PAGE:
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Sliding/toppling of a block on a ramp

  1. May 15, 2009 #1
    1. A uniformly loaded crate of weight 1000N is held at rest on an inclined place. A gradually increasing force P is applied horizontally as shown. If coefficient of friction, u, = 0.2, determine whether the crate first slides or topples and the least force required 34fiedg.jpg



    I am unable to find the least force required. please help me solve this - the answer is 726 N



    3. Reaction R = 1000 cos 30 + P sin 30
    F = uR
    P cos 30 - F -mg sin 30 = 0
     
  2. jcsd
  3. May 15, 2009 #2

    tiny-tim

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    Welcome to PF!

    Welcome to PF! :smile:

    (have a mu: µ :wink:)
    Yes, that looks ok for the sliding equation …

    now you need a toppling equation …

    Hint: it will start to topple when the reaction force is at the corner, so take moments :smile:
     
  4. May 15, 2009 #3
    Hiya! Thanks for replying..

    According to the way i've worked it out... P comes out to be 697 N.. while the book's answer is 726 N.. this is stressing me out.. I can't figure out where's the mistake..

    For the toppling bit, i guess i'll have to do a moment balance about the corner.. and if P < P for the sliding bit, then the block topples.. am i right?
     
  5. May 15, 2009 #4

    tiny-tim

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    Yes. :smile:

    (but you can do a moment balance about any point … it makes no difference … just choose the point which you think will involve the least amount of arithmetic :wink:)
    Show us your full calculations, and then we can see what went wrong, and we'll know how to help! :smile:
     
  6. May 15, 2009 #5
    Hiya! Thanks for replying..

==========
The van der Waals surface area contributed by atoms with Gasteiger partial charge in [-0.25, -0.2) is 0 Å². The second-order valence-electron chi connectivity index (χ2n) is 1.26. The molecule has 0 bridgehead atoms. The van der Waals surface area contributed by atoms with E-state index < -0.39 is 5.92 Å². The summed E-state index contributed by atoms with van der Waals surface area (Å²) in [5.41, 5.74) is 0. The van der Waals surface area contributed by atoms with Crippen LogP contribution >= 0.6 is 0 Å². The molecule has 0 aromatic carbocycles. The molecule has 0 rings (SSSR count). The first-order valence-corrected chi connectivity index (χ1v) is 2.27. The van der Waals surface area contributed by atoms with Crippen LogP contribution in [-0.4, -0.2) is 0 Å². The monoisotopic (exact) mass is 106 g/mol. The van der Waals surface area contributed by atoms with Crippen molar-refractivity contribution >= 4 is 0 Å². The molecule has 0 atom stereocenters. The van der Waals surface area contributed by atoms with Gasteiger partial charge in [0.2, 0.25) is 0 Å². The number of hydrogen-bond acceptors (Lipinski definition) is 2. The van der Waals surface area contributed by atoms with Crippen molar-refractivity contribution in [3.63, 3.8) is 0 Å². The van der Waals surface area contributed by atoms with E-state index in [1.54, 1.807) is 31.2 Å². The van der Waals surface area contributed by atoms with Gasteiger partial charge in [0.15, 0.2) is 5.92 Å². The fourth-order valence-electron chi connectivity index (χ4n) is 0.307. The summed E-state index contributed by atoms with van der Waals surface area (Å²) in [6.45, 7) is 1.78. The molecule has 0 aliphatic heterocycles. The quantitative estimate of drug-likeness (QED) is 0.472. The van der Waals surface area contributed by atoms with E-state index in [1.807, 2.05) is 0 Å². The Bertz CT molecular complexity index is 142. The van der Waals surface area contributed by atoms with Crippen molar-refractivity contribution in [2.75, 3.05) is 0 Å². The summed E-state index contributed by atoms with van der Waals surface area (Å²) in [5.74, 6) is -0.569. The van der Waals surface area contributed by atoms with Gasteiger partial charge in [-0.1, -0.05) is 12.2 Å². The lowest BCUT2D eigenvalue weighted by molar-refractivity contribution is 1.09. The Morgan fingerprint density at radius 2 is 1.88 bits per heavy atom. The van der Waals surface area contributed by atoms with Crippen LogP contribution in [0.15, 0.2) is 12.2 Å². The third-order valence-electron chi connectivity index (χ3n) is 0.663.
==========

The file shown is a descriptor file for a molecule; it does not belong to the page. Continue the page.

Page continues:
I found P to be 697 N.. which does not coincide with that of the book.. its stressing me out :s
     
  7. May 15, 2009 #6
    Alright will do that...

    ∑V = 0
    R = 1000 cos 30 + P sin 30
    = 866 + 0.5 P

    F = µR
    = 0.2 ( 866 + 0.5P)
    = 173.2 + 0.1P

    ∑H = 0
    P cos 30 = F + 1000 sin 30
    = 173.2 + 0.1P + 500

    P = 673.1/(0.1 + cos 30)
    = 697N
     
    Last edited: May 15, 2009
  8. May 15, 2009 #7
    Hiya! Thanks for replying..
    I found P to be 697 N.. which does not coincide with that of the book.. its stressing me out :s
     
  9. May 15, 2009 #8

    tiny-tim

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    Nope … (-0.1 + cos 30) :wink:
     
  10. May 15, 2009 #9
    Thanks loads! You saved my day ;) OOps now P is coming to 878 N :s
     
  11. May 15, 2009 #10

    tiny-tim

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    Don't panic!

    it's probably the other P, then :smile:
     
  12. May 15, 2009 #11
    Ah i give up.. Thanks for your kind help sir :)
     
  13. May 15, 2009 #12

    tiny-tim

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    But you haven't done the moment equation yet …

    that'll probably give you a P that's less than 697N :smile:
     
  14. May 15, 2009 #13
    Attempting a moment balance about far right corner :p

    (P cos 30 x 1.6) = (1000 cos 30 x 0.7) + ( P sin 30 x 0.7) + ( 1000 sin 30 x 0.8)
    P = 971 N .. doesnt sound right
     
  15. May 15, 2009 #14
    I get P = 753 for the minimum tipping force. I don't think the answer in your book is right.
    Let x=1.4, y=1.6, w=1000N. Then the torque = (W/2) (x sin 30 + y cos 30) - P y cos 30.
    This gives P = (W/2) ( x/y tan 30 +1) = 753 for zero torque.
     
  16. May 15, 2009 #15

    tiny-tim

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    can't follow this :confused:

    you need the perpendicular distance from the corner to the line of the external force to equal the perpendicular distance from the corner to the vertical line through the centre of mass (because both the friction force and the tipping-normal force have zero moment).

    Try again. :smile:
     
  17. May 15, 2009 #16
    (P cos 30 x 1.6) = (1000 cos 30 x 0.7) + (1000 sin 30 x 0.8)
    P = 726 N!!! Wheee!! At last!.. .. thanks a lot for the walk through! Ah i'm not really a lumiere when it comes to mechanics.. You're an Ace!!
     
    Last edited: May 15, 2009
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